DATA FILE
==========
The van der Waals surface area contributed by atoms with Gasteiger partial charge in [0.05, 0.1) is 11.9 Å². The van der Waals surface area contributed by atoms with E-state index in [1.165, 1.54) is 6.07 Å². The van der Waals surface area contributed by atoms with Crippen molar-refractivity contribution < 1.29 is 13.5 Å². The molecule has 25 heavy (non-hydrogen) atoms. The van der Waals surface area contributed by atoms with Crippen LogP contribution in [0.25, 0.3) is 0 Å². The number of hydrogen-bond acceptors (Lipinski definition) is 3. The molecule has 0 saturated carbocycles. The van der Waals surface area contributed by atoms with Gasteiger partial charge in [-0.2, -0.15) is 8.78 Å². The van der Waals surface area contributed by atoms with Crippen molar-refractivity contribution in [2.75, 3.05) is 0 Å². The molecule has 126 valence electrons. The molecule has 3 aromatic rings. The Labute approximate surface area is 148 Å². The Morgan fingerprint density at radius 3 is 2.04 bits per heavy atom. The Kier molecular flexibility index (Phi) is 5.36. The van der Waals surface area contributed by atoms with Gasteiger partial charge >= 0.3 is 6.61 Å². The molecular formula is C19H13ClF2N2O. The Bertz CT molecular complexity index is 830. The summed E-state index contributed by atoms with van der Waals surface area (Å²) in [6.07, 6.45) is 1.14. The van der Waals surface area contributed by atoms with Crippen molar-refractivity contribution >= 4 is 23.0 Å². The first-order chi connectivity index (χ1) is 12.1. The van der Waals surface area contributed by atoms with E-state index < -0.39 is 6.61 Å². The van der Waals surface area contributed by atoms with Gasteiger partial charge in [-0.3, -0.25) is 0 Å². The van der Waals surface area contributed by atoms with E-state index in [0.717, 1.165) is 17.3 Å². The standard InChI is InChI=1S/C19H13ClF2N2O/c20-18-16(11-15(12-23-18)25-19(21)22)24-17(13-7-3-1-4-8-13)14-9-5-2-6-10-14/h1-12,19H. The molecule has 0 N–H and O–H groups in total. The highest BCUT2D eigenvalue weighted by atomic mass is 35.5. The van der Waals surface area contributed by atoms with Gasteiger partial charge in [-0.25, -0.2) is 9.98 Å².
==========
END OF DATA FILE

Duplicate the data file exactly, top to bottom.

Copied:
The van der Waals surface area contributed by atoms with Gasteiger partial charge in [0.05, 0.1) is 11.9 Å². The van der Waals surface area contributed by atoms with E-state index in [1.165, 1.54) is 6.07 Å². The van der Waals surface area contributed by atoms with Crippen molar-refractivity contribution < 1.29 is 13.5 Å². The molecule has 25 heavy (non-hydrogen) atoms. The van der Waals surface area contributed by atoms with Crippen LogP contribution in [0.25, 0.3) is 0 Å². The number of hydrogen-bond acceptors (Lipinski definition) is 3. The molecule has 0 saturated carbocycles. The van der Waals surface area contributed by atoms with Gasteiger partial charge in [-0.2, -0.15) is 8.78 Å². The van der Waals surface area contributed by atoms with Crippen molar-refractivity contribution in [2.75, 3.05) is 0 Å². The molecule has 126 valence electrons. The molecule has 3 aromatic rings. The Labute approximate surface area is 148 Å². The Morgan fingerprint density at radius 3 is 2.04 bits per heavy atom. The Kier molecular flexibility index (Phi) is 5.36. The van der Waals surface area contributed by atoms with Gasteiger partial charge >= 0.3 is 6.61 Å². The molecular formula is C19H13ClF2N2O. The Bertz CT molecular complexity index is 830. The summed E-state index contributed by atoms with van der Waals surface area (Å²) in [6.07, 6.45) is 1.14. The van der Waals surface area contributed by atoms with Crippen molar-refractivity contribution >= 4 is 23.0 Å². The first-order chi connectivity index (χ1) is 12.1. The van der Waals surface area contributed by atoms with E-state index < -0.39 is 6.61 Å². The van der Waals surface area contributed by atoms with Gasteiger partial charge in [-0.3, -0.25) is 0 Å². The van der Waals surface area contributed by atoms with E-state index in [0.717, 1.165) is 17.3 Å². The standard InChI is InChI=1S/C19H13ClF2N2O/c20-18-16(11-15(12-23-18)25-19(21)22)24-17(13-7-3-1-4-8-13)14-9-5-2-6-10-14/h1-12,19H. The molecule has 0 N–H and O–H groups in total. The highest BCUT2D eigenvalue weighted by atomic mass is 35.5. The van der Waals surface area contributed by atoms with Gasteiger partial charge in [-0.25, -0.2) is 9.98 Å².